Friday, March 2, 2018

Six Questions for Katrina Archer, Editor, Little Blue Marble

Little Blue Marble publishes speculative fiction (original to 2,000 words, reprints to 5,000 words) “that examines humanity’s possible futures living with anthropogenic climate change," and non-fiction articles on climate change. Read the complete guidelines here.

SQF: Why did you start this magazine?

Katrina Archer: I was feeling frustrated by the amount of climate change denialism in the world, but especially in North America given the current political climate in the United States. I was looking for a way to blend my own interests in science, engineering, and science fiction with a way to raise more awareness. There are plenty of other media outlets doing great journalism on this topic, but what’s sometimes lacking is a way to bring the issue home to people in ways they can relate to. Fiction can do that exceedingly well. So I started Little Blue Marble as a way to bridge that gap.

SQF: What are the top three things you look for in a submission and why?

KA: First, climate change on Earth should be a central element of the story. I may consider stories set off-world, but as they tend to not concern themselves with how to fix our situation here, I am less likely to accept them, unless they offer interesting allegory or their lessons clearly apply to Earth as well.

I’m also looking for stories that offer some kind of dramatic tension or character development. A story that has a great “A-ha!” moment for the reader is a plus. Climate change can be a depressing topic that leaves people feeling helpless so I also appreciate stories with some levity or humor, even if it is ironic. It’s a hard thing to quantify, but each story should have a heart—an emotional touchstone that stays with the reader after they’ve finished it.

I also like stories that make me think. That explore the unpredictable and unintended consequences of technology that might get pushed as a quick fix. Technology is great, but it’s meant to serve people, not the other way around.

SQF: What most often turns you off to a submission?

KA: Stories where the planet is saved by a semi-benevolent alien invasion/god-like being are not what I’m looking for. We made our bed, we’ve got to lie in it, and the responsibility’s ours to fix it.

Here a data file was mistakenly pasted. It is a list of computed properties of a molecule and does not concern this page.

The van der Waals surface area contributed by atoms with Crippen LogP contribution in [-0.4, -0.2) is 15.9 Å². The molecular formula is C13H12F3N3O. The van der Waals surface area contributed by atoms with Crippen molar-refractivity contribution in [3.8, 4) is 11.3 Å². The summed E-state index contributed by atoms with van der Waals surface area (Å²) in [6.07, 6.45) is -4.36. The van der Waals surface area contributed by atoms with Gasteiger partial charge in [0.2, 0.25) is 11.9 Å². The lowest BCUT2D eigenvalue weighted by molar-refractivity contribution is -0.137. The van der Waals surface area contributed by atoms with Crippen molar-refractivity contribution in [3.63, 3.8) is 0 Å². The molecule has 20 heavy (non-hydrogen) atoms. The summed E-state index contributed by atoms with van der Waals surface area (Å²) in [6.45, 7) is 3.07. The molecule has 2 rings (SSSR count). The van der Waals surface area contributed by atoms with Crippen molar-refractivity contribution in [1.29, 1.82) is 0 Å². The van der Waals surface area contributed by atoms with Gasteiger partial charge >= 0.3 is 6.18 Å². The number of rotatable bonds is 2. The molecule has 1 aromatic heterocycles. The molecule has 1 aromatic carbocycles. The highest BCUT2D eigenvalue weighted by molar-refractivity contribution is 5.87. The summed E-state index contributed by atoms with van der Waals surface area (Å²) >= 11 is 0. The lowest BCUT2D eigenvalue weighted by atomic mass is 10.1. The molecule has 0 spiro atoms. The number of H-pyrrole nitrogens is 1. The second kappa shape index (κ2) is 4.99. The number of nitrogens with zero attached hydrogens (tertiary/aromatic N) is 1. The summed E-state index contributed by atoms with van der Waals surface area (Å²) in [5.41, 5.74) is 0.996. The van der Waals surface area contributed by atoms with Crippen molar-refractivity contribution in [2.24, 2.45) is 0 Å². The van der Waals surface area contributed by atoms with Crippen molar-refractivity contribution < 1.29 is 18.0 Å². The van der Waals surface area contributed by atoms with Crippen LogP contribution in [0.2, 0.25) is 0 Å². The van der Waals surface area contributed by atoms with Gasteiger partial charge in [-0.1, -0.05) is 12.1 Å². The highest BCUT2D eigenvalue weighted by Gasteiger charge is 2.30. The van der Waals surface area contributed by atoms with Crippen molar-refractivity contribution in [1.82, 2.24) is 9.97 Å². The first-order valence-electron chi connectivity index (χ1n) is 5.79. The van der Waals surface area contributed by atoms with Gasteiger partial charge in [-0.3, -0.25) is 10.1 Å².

Stories where we escape to another world strike me as mostly wishful thinking. It’s all well and good in theory, and certainly, exploring other worlds is a lofty goal that enthuses me as a tech geek and science fiction fan, but I just don’t see it as a workable answer to climate change for the majority of the people already living and breathing on this planet. At least not in the next few decades.

I’m really not a horror/splatter/gore fan. Some violence in service to the story can be acceptable, but gratuitous violence is a no-go. I tend to reject stories that are just scenes or vignettes, without a narrative through line or some form of character growth, however small. Also, stories that are too obviously preachy, or that overtly lecture to the reader. Climate change is a serious topic, but as a reader of fiction, I still want to be entertained, and I think Little Blue Marble's readers do too.

SQF: What magazines/zines do you read on a “regular” basis?

KA: Actually, I’m mostly a novel reader. I don’t read too many magazines. I tend to stick to year-end “Best of” anthologies or other e-book anthologies for short fiction.

SQF: Many editors list erotica, or sex for sex sake, as hard sells. What are hard sells for your publication?

KA: While security issues will be problematic due to climate change, military science fiction is a harder sell for us, although depending on its focus and execution, not an automatic no. Erotica just isn’t our niche. Neither is space opera.

SQF: What one question on this topic do you wish I'd asked that I didn't? And how would you answer it?

KA: What kind of stories are you not seeing enough of in your slush pile?

I’ve been getting a lot of dystopic submissions, of how people live after the world has more or less fallen apart, which is natural given the topic matter, but I’d love to get more stories that highlight positive change or interesting solutions to climate change. That show visions of what our societies could be like for the better. That explore sustainable alternatives to unfettered-growth capitalism. I’d like to see stories that show us how we can get to the kind of world where we live in balance with the environment, technology, and ourselves.

I’d also like to publish stories from more varied and underrepresented voices from around the world, especially from indigenous cultures and developing nations. These are the people who will be most affected by what’s going to happen to our biosphere over the next few decades.

Thank you, Katrina. We all appreciate you taking time from your busy schedule to participate in this project.

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